Refugee Medical Screening: Provider Guidance 

These guidance are designed for health care providers who perform Refugee Medical Screening. Providers should reference the guidance and resources for the recommended components of the examination. The components of the examination available here, are based upon the recommendations of the Immigrant and Nationality Act of 1980, the Office of Refugee Resettlement: Refugee Medical Screening revised guidelines issued in 2013, and the CDC: Guidance for the U.S. Domestic Medical Examination for Newly Arriving Refugees. Some guidance has been adapted based on State protocols. All Office of Refugee Resettlement populations are referred to as refugees in this guide.

General Laboratory Testing 

  • Perform complete blood count with differential and comprehensive metabolic panel for all refugees.
  • Perform urinalysis if symptomatic.
  • Perform urine pregnancy tests for all women and children of childbearing age.
  • Perform lead screening for all refugee infants and children under 17 years old. Refugees over 17 years old should be screened if there is a high index of suspicion, or clinical signs/symptoms of lead exposure.
  • Perform other general labs as appropriate per provider discretion.

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Tuberculosis (TB) Screening

  • Screen refugees for TB using Interferon-gamma release assay (IGRA) or Tuberculin skin test (TST).

  • IGRA is preferred for refugees 2 years and older. TST is preferred for children under 2 years old. Uniting for Ukraine program doesn’t require TB testing for children under 2 years old.

  • For those with positive IGRA or TST, ensure symptom screen, determine HIV status, chest x-ray, and sputum testing should be performed as indicated to rule out active TB.

  • All latent and active TB should be referred to local public health unit for treatment.


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Hepatitis B Screening

  • All newly arriving refugees should be tested for HBV infection regardless of overseas medical examination results. Serologies for hepatitis B should include HBsAg, hepatitis B surface antibody (anti-HBs), and total hepatitis B core antibody (anti-HBc).
  • Those who do not have HBV infection or immunity, and are unvaccinated or have partial vaccine series should be offered hepatitis B vaccine series according to the ACIP-recommended schedule. 
  • Refer refugees with chronic HBV infection for further evaluation and management. 

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Hepatitis C Screening

  • Screen all refugees 18 years and older with anti-HCV. 
  • Screening is recommended for all pregnant women.
  • Screening is not routinely recommended to all new refugee children under 18 years old except for unaccompanied refugee minors (URM), children with risk factors, and children born to HBV-positive mothers. 

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Other forms of viral hepatitis

  • Routine screening for hepatitis D virus (HDV) infection is not recommended. Testing is recommended for those who are HBsAg-positive.
  • Routine screening for hepatitis A virus (HAV) infection is not recommended. HAV vaccination is recommended for children in accordance with ACIP recommendations, as well as select adults.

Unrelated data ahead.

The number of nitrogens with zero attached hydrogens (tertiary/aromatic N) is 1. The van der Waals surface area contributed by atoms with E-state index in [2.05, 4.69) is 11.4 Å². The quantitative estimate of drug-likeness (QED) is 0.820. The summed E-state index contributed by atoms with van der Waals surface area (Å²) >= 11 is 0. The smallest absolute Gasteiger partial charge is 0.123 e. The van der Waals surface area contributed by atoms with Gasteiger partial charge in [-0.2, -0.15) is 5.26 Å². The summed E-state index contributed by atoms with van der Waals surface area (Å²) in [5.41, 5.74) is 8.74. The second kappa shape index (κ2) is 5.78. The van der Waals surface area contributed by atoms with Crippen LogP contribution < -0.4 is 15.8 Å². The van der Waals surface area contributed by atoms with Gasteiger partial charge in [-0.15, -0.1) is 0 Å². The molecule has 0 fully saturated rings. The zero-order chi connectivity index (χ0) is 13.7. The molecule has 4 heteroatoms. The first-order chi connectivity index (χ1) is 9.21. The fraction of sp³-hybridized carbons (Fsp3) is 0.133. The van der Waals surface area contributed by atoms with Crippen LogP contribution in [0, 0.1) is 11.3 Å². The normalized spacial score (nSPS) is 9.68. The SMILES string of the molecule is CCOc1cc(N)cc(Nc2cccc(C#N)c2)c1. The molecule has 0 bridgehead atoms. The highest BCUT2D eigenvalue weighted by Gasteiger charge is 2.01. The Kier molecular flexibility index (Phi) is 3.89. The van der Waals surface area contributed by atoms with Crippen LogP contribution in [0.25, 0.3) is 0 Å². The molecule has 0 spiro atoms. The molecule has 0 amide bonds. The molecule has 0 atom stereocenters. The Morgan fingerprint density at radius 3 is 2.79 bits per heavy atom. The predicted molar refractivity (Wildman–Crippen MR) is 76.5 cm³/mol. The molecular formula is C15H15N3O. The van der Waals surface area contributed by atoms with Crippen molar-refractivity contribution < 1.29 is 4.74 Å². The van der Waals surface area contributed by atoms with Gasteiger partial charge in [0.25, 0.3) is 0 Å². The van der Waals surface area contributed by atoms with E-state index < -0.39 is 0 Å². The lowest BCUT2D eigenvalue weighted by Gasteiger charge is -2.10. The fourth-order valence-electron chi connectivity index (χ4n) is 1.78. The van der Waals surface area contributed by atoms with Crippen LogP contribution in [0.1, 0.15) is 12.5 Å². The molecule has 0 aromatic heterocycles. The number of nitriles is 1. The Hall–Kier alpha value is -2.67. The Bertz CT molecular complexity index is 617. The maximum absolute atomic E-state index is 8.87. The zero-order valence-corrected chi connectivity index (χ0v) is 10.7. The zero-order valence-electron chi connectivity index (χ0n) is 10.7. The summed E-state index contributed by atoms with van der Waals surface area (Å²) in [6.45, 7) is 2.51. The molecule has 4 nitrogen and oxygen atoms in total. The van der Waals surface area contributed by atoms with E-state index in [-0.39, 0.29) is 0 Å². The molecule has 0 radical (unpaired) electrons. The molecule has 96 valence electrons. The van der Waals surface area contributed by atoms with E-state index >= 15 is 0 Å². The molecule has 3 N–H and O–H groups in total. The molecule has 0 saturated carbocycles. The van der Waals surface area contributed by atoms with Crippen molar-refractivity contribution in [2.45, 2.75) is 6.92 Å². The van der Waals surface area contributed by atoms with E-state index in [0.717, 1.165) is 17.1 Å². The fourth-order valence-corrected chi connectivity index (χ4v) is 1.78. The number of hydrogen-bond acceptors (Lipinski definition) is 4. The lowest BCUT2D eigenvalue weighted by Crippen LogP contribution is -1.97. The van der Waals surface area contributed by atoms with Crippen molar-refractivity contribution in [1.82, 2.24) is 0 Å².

• Routine screening for hepatitis E virus (HEV) infection is not recommended.

Sexual and Reproductive Health Screening 

  • Syphilis
    • Screen all refugees 18 years and older using RPR or VDRL with titer and reflex to treponemal specific tests, if no overseas documentation is available. 
    • Screen refugees 18 years and younger using RPR or VDRL with titer and reflex to treponemal specific tests, who are at risk for congenital syphilis, sexually active, or have been sexually assaulted. 
  • Gonorrhea and Chlamydia
    • Screen all refugees between 18-24 years old if no overseas documentation is available.
    • Screen refugees 18 years and younger or older than 24 years if there is a reason to suspect infection, or if there are risk factors.
    • Screen female refugees with abnormal vaginal or rectal discharge, intermenstrual vaginal bleeding, or lower abdominal or pelvic pain.

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  • HIV Infection
    • Screening all refugees between 13-64 years old. Screening for others is also encouraged.

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Intestine Parasite Testing

  • Evaluate all refugees for eosinophilia by obtaining a CBC with differential. If positive for eosinophilia, re-check for eosinophilia 3-6 months after arrival. 
  • Asymptomatic refugees who did not receive overseas presumptive treatment may be treated presumptively at arrival.
  • A test and treat approach can be followed for symptomatic refugees or those with contraindications.

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  • Evaluate any previous vaccines, lab evidence of immunity, or history of the disease.
  • Doses are valid if given according to ACIP vaccine recommendations and schedules. If the patient presents with no documentation, assume he/she is not vaccinated.
  • Administer age-appropriate vaccines, complete any initiated series, do not restart a vaccine series.
  • Laboratory evidence of immunity is an acceptable alternative.
  • Vaccinations are part of the USCIS’s I-693 Report of Medical Examination and Vaccination Record. All refugees must submit an I-693 form to USCIS form to adjust their status. Effective October 1, 2021, COVID-19 vaccination for age-appropriate individuals is required.

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Mental Health Screening 

  • Mental Health screenings are recommended for all refugees 14 years and older. It is to be conducted during refugee medical screening using mental health screening tools such as Refugee Health Screener 15 (RHS-15) or a combination of other mental health screening tools. It may be repeated 3-4 months after arrival, depending upon results from refugee medical screening. 

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Children 2 years and under only require CDC, TST test, and lead testing.